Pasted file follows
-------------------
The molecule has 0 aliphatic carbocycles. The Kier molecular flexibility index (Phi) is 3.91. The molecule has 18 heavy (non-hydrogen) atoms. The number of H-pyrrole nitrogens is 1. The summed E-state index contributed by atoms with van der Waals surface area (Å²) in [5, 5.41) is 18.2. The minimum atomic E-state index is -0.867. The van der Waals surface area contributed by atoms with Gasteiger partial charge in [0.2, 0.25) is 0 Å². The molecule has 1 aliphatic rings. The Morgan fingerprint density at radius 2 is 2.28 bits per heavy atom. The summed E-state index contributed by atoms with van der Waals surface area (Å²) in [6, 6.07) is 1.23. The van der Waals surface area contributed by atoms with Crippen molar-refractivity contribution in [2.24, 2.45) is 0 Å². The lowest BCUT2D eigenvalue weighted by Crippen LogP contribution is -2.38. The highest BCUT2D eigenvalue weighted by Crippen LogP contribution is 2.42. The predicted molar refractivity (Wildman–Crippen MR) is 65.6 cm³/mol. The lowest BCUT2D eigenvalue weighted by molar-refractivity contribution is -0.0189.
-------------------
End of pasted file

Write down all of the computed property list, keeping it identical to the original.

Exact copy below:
The molecule has 0 aliphatic carbocycles. The Kier molecular flexibility index (Phi) is 3.91. The molecule has 18 heavy (non-hydrogen) atoms. The number of H-pyrrole nitrogens is 1. The summed E-state index contributed by atoms with van der Waals surface area (Å²) in [5, 5.41) is 18.2. The minimum atomic E-state index is -0.867. The van der Waals surface area contributed by atoms with Gasteiger partial charge in [0.2, 0.25) is 0 Å². The molecule has 1 aliphatic rings. The Morgan fingerprint density at radius 2 is 2.28 bits per heavy atom. The summed E-state index contributed by atoms with van der Waals surface area (Å²) in [6, 6.07) is 1.23. The van der Waals surface area contributed by atoms with Crippen molar-refractivity contribution in [2.24, 2.45) is 0 Å². The lowest BCUT2D eigenvalue weighted by Crippen LogP contribution is -2.38. The highest BCUT2D eigenvalue weighted by Crippen LogP contribution is 2.42. The predicted molar refractivity (Wildman–Crippen MR) is 65.6 cm³/mol. The lowest BCUT2D eigenvalue weighted by molar-refractivity contribution is -0.0189.